The Trump administration has agreed to settle a lawsuit with a dozen Central American families who challenged the government’s cancellation of a program that was designed to reunite children in that region with their parents living in the U.S.
As a result, some 2,700 children living in Central America may be allowed to enter the U.S. at a time when the Trump administration is actively trying to dissuade other migrants from attempting to come to this country.
The program, called the Central American Minors program, was initiated during the Obama administration in 2014 in response to a surge of unaccompanied minors who sought to join their parents. Minors in Central America who had parents residing legally in the U.S. were eligible to apply for permanent residence as refugees, or for parole — a designation allowing someone to legally reside in the U.S. Over 1,335 minors arrived in the United States, according to a 2018 court order.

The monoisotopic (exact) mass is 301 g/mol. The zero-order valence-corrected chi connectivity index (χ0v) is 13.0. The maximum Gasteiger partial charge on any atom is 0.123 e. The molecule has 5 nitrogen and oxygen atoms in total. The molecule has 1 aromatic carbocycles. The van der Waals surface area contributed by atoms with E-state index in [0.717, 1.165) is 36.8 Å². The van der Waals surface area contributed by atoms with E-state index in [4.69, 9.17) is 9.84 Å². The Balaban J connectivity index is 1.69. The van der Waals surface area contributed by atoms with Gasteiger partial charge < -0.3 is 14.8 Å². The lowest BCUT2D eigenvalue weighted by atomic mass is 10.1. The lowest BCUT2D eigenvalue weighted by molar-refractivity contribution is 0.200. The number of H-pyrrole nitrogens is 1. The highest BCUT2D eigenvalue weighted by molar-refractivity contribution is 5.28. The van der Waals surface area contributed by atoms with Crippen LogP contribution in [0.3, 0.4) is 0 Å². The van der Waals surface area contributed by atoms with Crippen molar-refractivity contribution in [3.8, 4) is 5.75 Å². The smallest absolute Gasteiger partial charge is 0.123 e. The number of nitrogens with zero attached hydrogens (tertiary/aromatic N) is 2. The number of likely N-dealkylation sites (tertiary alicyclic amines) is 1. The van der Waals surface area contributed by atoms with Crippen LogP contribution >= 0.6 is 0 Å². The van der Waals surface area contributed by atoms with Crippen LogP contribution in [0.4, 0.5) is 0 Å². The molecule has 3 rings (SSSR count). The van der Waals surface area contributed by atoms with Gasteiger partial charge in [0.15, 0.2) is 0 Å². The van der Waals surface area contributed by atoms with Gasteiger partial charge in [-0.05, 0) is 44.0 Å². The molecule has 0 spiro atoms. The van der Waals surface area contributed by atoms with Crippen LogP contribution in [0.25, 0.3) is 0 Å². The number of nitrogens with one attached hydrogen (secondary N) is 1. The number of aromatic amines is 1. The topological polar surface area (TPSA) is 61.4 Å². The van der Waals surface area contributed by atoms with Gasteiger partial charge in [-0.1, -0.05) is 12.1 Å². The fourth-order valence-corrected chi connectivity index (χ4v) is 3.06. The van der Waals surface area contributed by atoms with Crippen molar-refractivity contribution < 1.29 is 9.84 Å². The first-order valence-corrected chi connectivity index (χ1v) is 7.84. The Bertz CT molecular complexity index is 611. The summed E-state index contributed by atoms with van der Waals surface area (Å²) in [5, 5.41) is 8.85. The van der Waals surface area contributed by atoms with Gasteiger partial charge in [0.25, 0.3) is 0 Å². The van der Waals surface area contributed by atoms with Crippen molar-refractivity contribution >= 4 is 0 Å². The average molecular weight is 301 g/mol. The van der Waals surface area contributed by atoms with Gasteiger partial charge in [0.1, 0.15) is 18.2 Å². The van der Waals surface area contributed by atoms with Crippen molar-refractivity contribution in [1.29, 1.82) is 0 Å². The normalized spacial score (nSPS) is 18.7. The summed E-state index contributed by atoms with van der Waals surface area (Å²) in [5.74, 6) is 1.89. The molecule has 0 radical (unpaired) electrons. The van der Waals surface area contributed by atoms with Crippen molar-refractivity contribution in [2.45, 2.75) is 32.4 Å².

That order followed the Trump administration’s termination of the program in August 2017. The government also rescinded parole for about 2,700 minors who already had been conditionally approved, but had not yet traveled to the U.S.